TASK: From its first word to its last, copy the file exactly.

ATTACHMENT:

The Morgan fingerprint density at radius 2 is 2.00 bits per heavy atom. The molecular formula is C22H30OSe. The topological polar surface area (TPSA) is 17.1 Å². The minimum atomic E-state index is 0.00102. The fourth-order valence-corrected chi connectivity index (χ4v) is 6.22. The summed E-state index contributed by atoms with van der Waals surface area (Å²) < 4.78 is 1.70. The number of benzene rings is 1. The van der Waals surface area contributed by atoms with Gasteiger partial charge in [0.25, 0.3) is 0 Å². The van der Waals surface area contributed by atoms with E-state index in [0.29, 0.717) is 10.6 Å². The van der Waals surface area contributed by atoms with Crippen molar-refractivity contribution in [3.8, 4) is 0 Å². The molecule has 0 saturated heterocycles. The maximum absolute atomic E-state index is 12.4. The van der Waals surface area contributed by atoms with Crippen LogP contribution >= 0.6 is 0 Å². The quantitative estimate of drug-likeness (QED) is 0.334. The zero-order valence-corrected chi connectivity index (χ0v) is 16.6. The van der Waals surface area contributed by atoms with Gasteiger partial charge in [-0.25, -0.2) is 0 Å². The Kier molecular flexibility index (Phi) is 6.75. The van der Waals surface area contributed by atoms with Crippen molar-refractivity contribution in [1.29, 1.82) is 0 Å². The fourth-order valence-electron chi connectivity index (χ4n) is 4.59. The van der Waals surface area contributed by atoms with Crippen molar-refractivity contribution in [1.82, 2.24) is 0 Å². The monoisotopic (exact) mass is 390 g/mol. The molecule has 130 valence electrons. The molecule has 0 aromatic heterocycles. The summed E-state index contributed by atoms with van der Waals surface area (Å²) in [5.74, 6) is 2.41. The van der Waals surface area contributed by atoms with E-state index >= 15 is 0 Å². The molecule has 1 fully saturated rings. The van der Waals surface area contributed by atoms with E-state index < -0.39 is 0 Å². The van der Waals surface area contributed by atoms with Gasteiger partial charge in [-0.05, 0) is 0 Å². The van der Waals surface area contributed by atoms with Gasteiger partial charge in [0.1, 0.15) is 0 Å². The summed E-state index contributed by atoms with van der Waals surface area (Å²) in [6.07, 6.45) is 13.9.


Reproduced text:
The Morgan fingerprint density at radius 2 is 2.00 bits per heavy atom. The molecular formula is C22H30OSe. The topological polar surface area (TPSA) is 17.1 Å². The minimum atomic E-state index is 0.00102. The fourth-order valence-corrected chi connectivity index (χ4v) is 6.22. The summed E-state index contributed by atoms with van der Waals surface area (Å²) < 4.78 is 1.70. The number of benzene rings is 1. The van der Waals surface area contributed by atoms with Gasteiger partial charge in [0.25, 0.3) is 0 Å². The van der Waals surface area contributed by atoms with E-state index in [0.29, 0.717) is 10.6 Å². The van der Waals surface area contributed by atoms with Crippen molar-refractivity contribution in [3.8, 4) is 0 Å². The molecule has 0 saturated heterocycles. The maximum absolute atomic E-state index is 12.4. The van der Waals surface area contributed by atoms with Crippen LogP contribution >= 0.6 is 0 Å². The quantitative estimate of drug-likeness (QED) is 0.334. The zero-order valence-corrected chi connectivity index (χ0v) is 16.6. The van der Waals surface area contributed by atoms with Gasteiger partial charge in [-0.25, -0.2) is 0 Å². The Kier molecular flexibility index (Phi) is 6.75. The van der Waals surface area contributed by atoms with Crippen molar-refractivity contribution in [1.29, 1.82) is 0 Å². The fourth-order valence-electron chi connectivity index (χ4n) is 4.59. The van der Waals surface area contributed by atoms with Crippen molar-refractivity contribution in [1.82, 2.24) is 0 Å². The monoisotopic (exact) mass is 390 g/mol. The molecule has 130 valence electrons. The molecule has 0 aromatic heterocycles. The summed E-state index contributed by atoms with van der Waals surface area (Å²) in [5.74, 6) is 2.41. The van der Waals surface area contributed by atoms with E-state index >= 15 is 0 Å². The molecule has 1 fully saturated rings. The van der Waals surface area contributed by atoms with E-state index < -0.39 is 0 Å². The van der Waals surface area contributed by atoms with Gasteiger partial charge in [-0.05, 0) is 0 Å². The van der Waals surface area contributed by atoms with Gasteiger partial charge in [0.1, 0.15) is 0 Å². The summed E-state index contributed by atoms with van der Waals surface area (Å²) in [6.07, 6.45) is 13.9.